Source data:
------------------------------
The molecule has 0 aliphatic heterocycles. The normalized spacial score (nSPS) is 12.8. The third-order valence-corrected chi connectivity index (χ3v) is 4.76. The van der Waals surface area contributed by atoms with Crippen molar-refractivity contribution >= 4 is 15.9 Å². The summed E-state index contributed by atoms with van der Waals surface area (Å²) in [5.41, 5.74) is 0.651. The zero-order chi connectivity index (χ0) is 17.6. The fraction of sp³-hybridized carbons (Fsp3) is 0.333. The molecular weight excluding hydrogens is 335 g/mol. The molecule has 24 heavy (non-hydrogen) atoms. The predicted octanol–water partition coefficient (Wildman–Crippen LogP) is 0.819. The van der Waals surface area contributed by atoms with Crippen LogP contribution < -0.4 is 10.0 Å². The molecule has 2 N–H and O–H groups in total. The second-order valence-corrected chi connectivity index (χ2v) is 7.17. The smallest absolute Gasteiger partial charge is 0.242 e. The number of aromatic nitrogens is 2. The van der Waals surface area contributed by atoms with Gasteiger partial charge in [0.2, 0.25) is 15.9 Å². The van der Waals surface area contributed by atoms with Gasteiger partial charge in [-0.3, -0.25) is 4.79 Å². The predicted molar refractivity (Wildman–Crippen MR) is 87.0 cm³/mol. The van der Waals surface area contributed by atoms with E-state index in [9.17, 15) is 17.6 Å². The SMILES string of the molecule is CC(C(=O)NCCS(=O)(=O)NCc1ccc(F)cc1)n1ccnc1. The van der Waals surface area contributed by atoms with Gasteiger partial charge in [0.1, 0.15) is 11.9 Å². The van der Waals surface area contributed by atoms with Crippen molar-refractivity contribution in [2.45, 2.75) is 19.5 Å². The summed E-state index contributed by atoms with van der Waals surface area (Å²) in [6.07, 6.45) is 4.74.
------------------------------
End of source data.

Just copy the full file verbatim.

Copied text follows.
The molecule has 0 aliphatic heterocycles. The normalized spacial score (nSPS) is 12.8. The third-order valence-corrected chi connectivity index (χ3v) is 4.76. The van der Waals surface area contributed by atoms with Crippen molar-refractivity contribution >= 4 is 15.9 Å². The summed E-state index contributed by atoms with van der Waals surface area (Å²) in [5.41, 5.74) is 0.651. The zero-order chi connectivity index (χ0) is 17.6. The fraction of sp³-hybridized carbons (Fsp3) is 0.333. The molecular weight excluding hydrogens is 335 g/mol. The molecule has 24 heavy (non-hydrogen) atoms. The predicted octanol–water partition coefficient (Wildman–Crippen LogP) is 0.819. The van der Waals surface area contributed by atoms with Crippen LogP contribution < -0.4 is 10.0 Å². The molecule has 2 N–H and O–H groups in total. The second-order valence-corrected chi connectivity index (χ2v) is 7.17. The smallest absolute Gasteiger partial charge is 0.242 e. The number of aromatic nitrogens is 2. The van der Waals surface area contributed by atoms with Gasteiger partial charge in [0.2, 0.25) is 15.9 Å². The van der Waals surface area contributed by atoms with Gasteiger partial charge in [-0.3, -0.25) is 4.79 Å². The predicted molar refractivity (Wildman–Crippen MR) is 87.0 cm³/mol. The van der Waals surface area contributed by atoms with E-state index in [9.17, 15) is 17.6 Å². The SMILES string of the molecule is CC(C(=O)NCCS(=O)(=O)NCc1ccc(F)cc1)n1ccnc1. The van der Waals surface area contributed by atoms with Gasteiger partial charge in [0.1, 0.15) is 11.9 Å². The van der Waals surface area contributed by atoms with Crippen molar-refractivity contribution in [2.45, 2.75) is 19.5 Å². The summed E-state index contributed by atoms with van der Waals surface area (Å²) in [6.07, 6.45) is 4.74.